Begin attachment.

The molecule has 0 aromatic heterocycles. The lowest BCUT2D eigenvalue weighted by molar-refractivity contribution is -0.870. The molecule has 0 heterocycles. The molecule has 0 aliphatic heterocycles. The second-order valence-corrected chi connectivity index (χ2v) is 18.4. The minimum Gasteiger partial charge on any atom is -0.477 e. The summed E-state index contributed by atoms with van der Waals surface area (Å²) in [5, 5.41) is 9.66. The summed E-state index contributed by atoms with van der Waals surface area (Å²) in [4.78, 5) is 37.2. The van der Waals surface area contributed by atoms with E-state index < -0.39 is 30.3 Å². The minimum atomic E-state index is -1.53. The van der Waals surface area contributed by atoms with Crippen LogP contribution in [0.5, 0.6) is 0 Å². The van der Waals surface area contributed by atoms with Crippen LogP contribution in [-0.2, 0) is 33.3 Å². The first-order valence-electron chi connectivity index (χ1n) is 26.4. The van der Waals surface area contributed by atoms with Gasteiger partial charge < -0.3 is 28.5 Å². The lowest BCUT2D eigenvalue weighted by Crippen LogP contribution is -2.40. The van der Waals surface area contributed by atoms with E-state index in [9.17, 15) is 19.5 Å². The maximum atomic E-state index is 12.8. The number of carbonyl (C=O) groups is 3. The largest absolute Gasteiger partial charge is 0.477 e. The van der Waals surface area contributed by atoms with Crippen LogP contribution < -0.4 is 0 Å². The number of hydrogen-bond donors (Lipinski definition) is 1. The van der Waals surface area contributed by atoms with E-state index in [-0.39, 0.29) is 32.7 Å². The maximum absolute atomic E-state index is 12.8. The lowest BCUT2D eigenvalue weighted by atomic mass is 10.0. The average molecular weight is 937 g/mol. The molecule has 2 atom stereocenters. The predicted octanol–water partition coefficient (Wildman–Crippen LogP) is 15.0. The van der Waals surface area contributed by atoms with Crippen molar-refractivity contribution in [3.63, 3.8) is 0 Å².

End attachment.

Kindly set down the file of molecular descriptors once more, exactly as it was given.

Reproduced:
The molecule has 0 aromatic heterocycles. The lowest BCUT2D eigenvalue weighted by molar-refractivity contribution is -0.870. The molecule has 0 heterocycles. The molecule has 0 aliphatic heterocycles. The second-order valence-corrected chi connectivity index (χ2v) is 18.4. The minimum Gasteiger partial charge on any atom is -0.477 e. The summed E-state index contributed by atoms with van der Waals surface area (Å²) in [5, 5.41) is 9.66. The summed E-state index contributed by atoms with van der Waals surface area (Å²) in [4.78, 5) is 37.2. The van der Waals surface area contributed by atoms with E-state index < -0.39 is 30.3 Å². The minimum atomic E-state index is -1.53. The van der Waals surface area contributed by atoms with Crippen LogP contribution in [0.5, 0.6) is 0 Å². The van der Waals surface area contributed by atoms with Crippen LogP contribution in [-0.2, 0) is 33.3 Å². The first-order valence-electron chi connectivity index (χ1n) is 26.4. The van der Waals surface area contributed by atoms with Gasteiger partial charge < -0.3 is 28.5 Å². The lowest BCUT2D eigenvalue weighted by Crippen LogP contribution is -2.40. The van der Waals surface area contributed by atoms with E-state index in [9.17, 15) is 19.5 Å². The maximum atomic E-state index is 12.8. The number of carbonyl (C=O) groups is 3. The largest absolute Gasteiger partial charge is 0.477 e. The van der Waals surface area contributed by atoms with Crippen LogP contribution < -0.4 is 0 Å². The number of hydrogen-bond donors (Lipinski definition) is 1. The van der Waals surface area contributed by atoms with E-state index in [-0.39, 0.29) is 32.7 Å². The maximum absolute atomic E-state index is 12.8. The lowest BCUT2D eigenvalue weighted by atomic mass is 10.0. The average molecular weight is 937 g/mol. The molecule has 2 atom stereocenters. The predicted octanol–water partition coefficient (Wildman–Crippen LogP) is 15.0. The van der Waals surface area contributed by atoms with Crippen molar-refractivity contribution in [3.63, 3.8) is 0 Å².